Even in the midst of an economic crisis that keeps escalating, the White House is hoping that as soon as this Friday it will be able to announce that an agreement has been reached with most automakers on the plan to make the target for corporate average fuel economy 54.5 mpg by the year 2025.
So far, no car company has actually committed to this plan, a pet project of the Obama administration, but most - among them Chrysler, Ford, General Motors and Toyota - have expressed their support, and their intention to sign on. Industry officials say the manufacturers have been trying to negotiate technical issues with White House representatives before endorsing even part of the plan, though it's not likely that across-the-board support from the auto industry will ever happen.
Despite the fact that a failure to comply with the mileage plan could mean stiff fines, to the tune of millions of dollars per company, three leading German carmakers, BMW, Daimler, and Volkswagen, may not endorse the plan at all. None of their representatives have offered specific comments on the issue.
Nevertheless, a spokesperson for the Obama administration has expressed pleasure in the fact that many domestic companies are giving strong feedback and favorable reactions. The administration believes discussions are likely to end sooner rather than later.
As disclosed to the auto industry earlier this week, the White House plan calls for mpg increases of 5 percent per year for passenger cars from model years 2017-2025, while the increase for SUVs and light trucks would be 3.5 percent per year from 2017-2021 before jumping to the same 5 percent requirement for the period from 2022-2025. The most lenient standards would be given to heavier trucks, like the Ford F-150.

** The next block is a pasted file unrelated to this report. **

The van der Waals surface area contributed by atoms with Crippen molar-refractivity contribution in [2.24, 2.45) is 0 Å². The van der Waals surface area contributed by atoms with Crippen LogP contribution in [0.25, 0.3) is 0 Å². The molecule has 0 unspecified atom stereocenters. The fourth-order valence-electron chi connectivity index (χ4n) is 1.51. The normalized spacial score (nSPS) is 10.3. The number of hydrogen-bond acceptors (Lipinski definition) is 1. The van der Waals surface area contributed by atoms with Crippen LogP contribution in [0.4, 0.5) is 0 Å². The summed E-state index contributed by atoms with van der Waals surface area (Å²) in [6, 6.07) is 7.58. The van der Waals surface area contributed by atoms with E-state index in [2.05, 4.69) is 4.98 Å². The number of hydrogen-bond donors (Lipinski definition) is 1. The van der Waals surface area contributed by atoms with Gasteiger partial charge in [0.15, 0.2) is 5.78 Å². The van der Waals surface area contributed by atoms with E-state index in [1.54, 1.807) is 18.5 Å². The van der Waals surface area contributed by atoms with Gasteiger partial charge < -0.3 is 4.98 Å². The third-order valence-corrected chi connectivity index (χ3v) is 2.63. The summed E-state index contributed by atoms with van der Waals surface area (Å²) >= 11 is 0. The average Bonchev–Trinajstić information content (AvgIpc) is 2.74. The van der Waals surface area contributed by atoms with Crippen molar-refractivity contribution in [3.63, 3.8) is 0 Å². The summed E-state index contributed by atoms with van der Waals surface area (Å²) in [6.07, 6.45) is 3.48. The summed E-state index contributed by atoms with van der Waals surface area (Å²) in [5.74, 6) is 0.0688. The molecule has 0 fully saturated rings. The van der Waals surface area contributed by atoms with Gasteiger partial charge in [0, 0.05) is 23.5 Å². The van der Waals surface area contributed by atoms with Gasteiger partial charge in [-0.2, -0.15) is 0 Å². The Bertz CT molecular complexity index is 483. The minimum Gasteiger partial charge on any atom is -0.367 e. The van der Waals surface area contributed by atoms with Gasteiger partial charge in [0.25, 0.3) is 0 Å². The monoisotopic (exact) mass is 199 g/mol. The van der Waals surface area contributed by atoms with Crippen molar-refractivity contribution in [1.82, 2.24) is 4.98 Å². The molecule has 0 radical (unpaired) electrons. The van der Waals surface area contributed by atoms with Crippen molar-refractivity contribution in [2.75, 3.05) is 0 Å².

In addition to the stated increases, the White House plan also includes a mid-course review clause, which would allow targets to be re-negotiated during the last part of that nine-year period if sales, technology and manufacturers' costs warrant doing so. It is likely that the requirements could be mostly-met during the early stages of the nine-year period by simply making alterations in the way gasoline-powered engines function, without the need for a significant increase in sales of hybrids or EVs.
Earlier today, the Wall Street Journal reported that most of the bigger car companies have now committed to the plan, but representatives of those companies insist that report is premature.
Once the White House makes the official announcement of the auto industry's endorsement of the mpg plan, the next step is to make a formal proposal of the new targets in September, and issue final approval next July.
If all goes as planned, by 2025, mpg requirements would be roughly double the current standard, and would be significantly higher than the 2016 target of 35.5 mpg.